Tuesday, February 16, 2010
Bishop Vasa ends diocese’s sponsorship of hospital that performs sterilizations
In "a difficult decision for all those involved," the Bend, Oregon-based Catholic Diocese of Baker announced Monday its intention to dissolve the official sponsorship relationship of St. Charles Medical Center-Bend by the Catholic Church over sterilization procedures performed at the hospital.
The Sisters of St. Joseph of Tipton, Ind., founded St. Charles Bend 92 years ago with a mission to serve all patients in need in Central Oregon.
Although the hospital became a community nonprofit organization in the 1970s, it has maintained a relationship with the Catholic Church and has continued voluntarily to follow the Catholic Ethical and Religious Directives for Health Care Services.
Recently, hospital administrators and Bishop Robert Vasa of the Diocese of Baker have respectfully disagreed on the meaning of some of those directives.
In particular, St. Charles-Bend offers patients the service of tubal ligations, a form of permanent female reproductive sterilization, which goes against the Church's teachings.
"It is my responsibility to ensure the hospital is following Catholic principles both in name and in fact," Vasa said. "It would be misleading for me to allow St. Charles Bend to be acknowledged as Catholic in name while I am certain that some important tenets of the Ethical and Religious Directives are no longer being observed."
Vasa asked St. Charles Bend in 2007 for an audit of the hospital's compliance with the Ethical and Religious Directives. The hospital has been transparent about its practices and openly provided the Bishop with the information he requested. Since that time, the two parties have had a number of discussions about the future of the hospital as a Catholic institution.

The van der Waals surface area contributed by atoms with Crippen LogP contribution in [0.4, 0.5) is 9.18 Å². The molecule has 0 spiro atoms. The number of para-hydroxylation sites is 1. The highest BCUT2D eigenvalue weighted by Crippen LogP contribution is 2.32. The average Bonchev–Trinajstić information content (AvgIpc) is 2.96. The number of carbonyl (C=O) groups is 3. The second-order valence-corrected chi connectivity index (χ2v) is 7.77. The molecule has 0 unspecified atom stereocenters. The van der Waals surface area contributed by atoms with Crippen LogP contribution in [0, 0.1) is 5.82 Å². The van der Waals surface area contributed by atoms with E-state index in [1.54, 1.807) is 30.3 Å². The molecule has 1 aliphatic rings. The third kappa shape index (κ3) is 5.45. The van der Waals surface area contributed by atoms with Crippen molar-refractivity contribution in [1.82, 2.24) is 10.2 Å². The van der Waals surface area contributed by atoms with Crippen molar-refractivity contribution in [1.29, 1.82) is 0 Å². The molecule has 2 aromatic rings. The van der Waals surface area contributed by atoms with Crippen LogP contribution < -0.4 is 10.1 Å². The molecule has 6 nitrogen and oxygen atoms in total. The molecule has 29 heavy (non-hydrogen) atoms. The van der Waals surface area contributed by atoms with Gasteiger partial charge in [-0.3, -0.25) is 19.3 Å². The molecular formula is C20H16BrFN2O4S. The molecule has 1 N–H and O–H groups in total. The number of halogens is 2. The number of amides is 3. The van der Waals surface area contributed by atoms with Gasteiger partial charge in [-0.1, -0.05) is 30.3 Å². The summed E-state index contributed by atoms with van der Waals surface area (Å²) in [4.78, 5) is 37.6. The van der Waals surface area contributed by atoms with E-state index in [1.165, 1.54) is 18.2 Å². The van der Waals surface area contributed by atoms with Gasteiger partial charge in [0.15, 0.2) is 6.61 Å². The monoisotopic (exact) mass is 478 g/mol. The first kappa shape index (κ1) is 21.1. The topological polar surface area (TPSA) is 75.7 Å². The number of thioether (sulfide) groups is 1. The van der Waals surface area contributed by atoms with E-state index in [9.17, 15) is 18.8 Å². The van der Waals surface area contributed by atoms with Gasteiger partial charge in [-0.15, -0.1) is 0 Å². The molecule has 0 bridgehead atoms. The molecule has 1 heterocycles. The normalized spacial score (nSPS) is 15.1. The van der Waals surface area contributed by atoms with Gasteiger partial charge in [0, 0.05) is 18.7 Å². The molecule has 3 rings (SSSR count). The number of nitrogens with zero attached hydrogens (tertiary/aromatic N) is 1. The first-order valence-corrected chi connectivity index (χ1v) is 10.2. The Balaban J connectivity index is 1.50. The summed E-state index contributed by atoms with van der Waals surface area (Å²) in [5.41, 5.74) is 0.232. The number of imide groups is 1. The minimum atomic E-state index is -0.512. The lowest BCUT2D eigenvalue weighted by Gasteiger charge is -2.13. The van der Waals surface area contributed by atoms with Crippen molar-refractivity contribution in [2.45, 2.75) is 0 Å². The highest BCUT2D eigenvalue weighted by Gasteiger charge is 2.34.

"We are saddened by this decision because of the 92 years of history the St. Charles Bend hospital has had with the Catholic Church," said James A. Diegel, FACHE, president and CEO of Cascade Health-care Community, the parent company of St. Charles-Bend. "But we have an obligation to provide comprehensive health care services to our patients while remaining true to our values of compassion and caring for all."
Vasa has encouraged the hospital to stay as close to the Directives as possible in the future.
"St. Charles has gradually moved away from adherence to the requirements of the Church without a clear knowledge that it was doing so," Vasa said. "Unfortunately, that distance is now too great to sustain a formal sponsorship relationship, but I believe that using the Church's Directives as a basis for their local ethical guidelines is a good idea."
Vasa and Diegel agreed that for all practical purposes, very little will change at St. Charles Bend as a result of this decision. However, Catholic Mass will no longer be celebrated in the hospital's chapel, and all items considered Catholic will be removed from the hospital and returned to the church.
St. Charles Bend's name will remain the same, and the cross will remain on top of the hospital building.
at 2:08 PM